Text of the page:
Education has entered the era of Big Data. The Internet is teeming with stories touting the latest groundbreaking studies on the science of learning and pedagogy. Education journalists are in a race to report these findings as they search for the magic formula that will save America's schools. But while most of this research is methodologically solid, not all of it is ready for immediate deployment in the classroom.
Jessica was reminded of this last week, after she tweeted out an interesting study on math education. Or, rather, she tweeted out what looked like an interesting study on math education, based on an abstract that someone else had tweeted out. Within minutes, dozens of critical response tweets poured in from math educators. She spent the next hour debating the merits of the study with an elementary math specialist, a fourth grade math teacher, and a university professor of math education.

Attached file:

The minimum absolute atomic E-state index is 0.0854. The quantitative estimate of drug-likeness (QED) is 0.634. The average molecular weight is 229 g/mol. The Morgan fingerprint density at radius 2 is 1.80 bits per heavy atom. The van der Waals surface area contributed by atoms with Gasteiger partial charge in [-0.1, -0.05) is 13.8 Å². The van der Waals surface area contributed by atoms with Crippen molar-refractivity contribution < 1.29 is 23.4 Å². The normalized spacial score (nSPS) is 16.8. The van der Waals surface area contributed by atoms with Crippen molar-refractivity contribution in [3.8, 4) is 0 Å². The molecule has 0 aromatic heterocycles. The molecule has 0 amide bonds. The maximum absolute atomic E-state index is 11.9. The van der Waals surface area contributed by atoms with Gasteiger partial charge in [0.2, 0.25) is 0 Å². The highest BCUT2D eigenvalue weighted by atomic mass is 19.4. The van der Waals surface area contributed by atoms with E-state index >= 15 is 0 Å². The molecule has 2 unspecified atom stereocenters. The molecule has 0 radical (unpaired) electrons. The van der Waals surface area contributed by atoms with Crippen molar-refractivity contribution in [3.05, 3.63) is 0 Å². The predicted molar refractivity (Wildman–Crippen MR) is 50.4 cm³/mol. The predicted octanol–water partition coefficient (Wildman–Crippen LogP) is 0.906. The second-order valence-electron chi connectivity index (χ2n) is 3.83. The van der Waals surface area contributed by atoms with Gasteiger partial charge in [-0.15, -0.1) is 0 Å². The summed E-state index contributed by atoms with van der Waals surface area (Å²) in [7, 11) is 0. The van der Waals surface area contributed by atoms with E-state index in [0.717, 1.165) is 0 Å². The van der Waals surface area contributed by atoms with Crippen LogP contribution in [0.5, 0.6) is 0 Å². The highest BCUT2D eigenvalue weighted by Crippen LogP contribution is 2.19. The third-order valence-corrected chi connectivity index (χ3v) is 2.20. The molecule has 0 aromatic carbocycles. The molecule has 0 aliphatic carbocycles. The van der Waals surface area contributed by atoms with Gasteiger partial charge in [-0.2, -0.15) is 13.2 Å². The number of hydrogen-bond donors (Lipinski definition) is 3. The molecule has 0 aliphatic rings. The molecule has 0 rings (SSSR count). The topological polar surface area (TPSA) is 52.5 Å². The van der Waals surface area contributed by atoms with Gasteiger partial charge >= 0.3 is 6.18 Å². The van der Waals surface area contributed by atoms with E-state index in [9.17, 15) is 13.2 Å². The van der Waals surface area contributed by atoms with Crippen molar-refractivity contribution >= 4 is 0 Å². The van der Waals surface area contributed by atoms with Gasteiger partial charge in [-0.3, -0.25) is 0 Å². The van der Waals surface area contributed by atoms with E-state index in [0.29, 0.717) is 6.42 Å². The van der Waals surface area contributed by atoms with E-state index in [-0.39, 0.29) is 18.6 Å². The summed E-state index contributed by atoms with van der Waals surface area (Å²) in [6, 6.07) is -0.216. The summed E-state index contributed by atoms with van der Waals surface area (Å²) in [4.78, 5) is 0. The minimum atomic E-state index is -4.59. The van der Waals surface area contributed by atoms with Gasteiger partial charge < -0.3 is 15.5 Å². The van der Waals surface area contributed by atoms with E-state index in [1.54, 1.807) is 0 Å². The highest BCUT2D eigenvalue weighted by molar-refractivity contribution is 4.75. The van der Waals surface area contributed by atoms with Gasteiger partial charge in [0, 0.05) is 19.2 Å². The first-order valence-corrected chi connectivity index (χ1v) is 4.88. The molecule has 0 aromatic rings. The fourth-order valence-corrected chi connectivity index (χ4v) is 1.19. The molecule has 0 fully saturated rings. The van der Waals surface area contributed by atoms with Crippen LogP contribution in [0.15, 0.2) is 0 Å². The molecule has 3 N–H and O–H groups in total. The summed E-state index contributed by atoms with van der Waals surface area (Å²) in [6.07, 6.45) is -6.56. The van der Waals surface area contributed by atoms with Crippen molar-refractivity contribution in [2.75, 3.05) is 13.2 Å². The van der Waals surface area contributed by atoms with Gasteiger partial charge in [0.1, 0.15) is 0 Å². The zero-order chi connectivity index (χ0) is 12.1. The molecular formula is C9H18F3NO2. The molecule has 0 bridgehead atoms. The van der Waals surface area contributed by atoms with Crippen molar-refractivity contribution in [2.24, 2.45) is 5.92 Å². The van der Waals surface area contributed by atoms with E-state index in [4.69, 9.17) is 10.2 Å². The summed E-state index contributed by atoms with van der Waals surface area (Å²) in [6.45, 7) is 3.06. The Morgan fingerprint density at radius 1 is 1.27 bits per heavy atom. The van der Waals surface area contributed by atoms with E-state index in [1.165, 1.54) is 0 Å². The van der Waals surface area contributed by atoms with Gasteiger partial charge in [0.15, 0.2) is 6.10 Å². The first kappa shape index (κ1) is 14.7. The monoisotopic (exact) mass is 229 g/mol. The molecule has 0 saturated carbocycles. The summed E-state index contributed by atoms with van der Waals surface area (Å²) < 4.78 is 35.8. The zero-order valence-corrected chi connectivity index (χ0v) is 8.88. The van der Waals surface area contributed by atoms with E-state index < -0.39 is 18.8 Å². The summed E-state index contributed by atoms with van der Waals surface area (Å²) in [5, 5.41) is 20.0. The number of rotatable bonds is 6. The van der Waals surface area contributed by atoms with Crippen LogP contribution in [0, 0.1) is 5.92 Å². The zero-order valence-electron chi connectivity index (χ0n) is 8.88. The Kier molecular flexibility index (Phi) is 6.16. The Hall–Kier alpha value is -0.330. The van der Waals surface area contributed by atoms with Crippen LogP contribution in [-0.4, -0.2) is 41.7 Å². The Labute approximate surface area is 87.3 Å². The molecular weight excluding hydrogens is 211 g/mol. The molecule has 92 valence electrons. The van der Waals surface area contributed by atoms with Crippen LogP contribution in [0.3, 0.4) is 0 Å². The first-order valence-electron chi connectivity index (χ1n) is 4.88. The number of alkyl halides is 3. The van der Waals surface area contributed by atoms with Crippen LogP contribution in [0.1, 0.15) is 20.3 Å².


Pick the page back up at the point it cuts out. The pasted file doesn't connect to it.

Tracy Zager, the math specialist, and the author of the forthcoming book Becoming the Math Teacher You Wish You’d Had, emailed her concerns about the indiscriminate use of education studies as gospel:
Public education has always been politicized, but we've recently jumped the shark. Catchy articles about education circulate widely, for understandable reason, but I wish education reporters would resist the impulse to over-generalize or sensationalize research findings.
While she conceded that education journalists “can’t be expected to be experts in mathematics education, or science education, or literacy education,” she emphasized that they should be held to a higher standard than the average reader. In order to do their jobs well, they should not only be able to read studies intelligently,“they should also consult sources with field-specific expertise for deeper understanding of the fields.”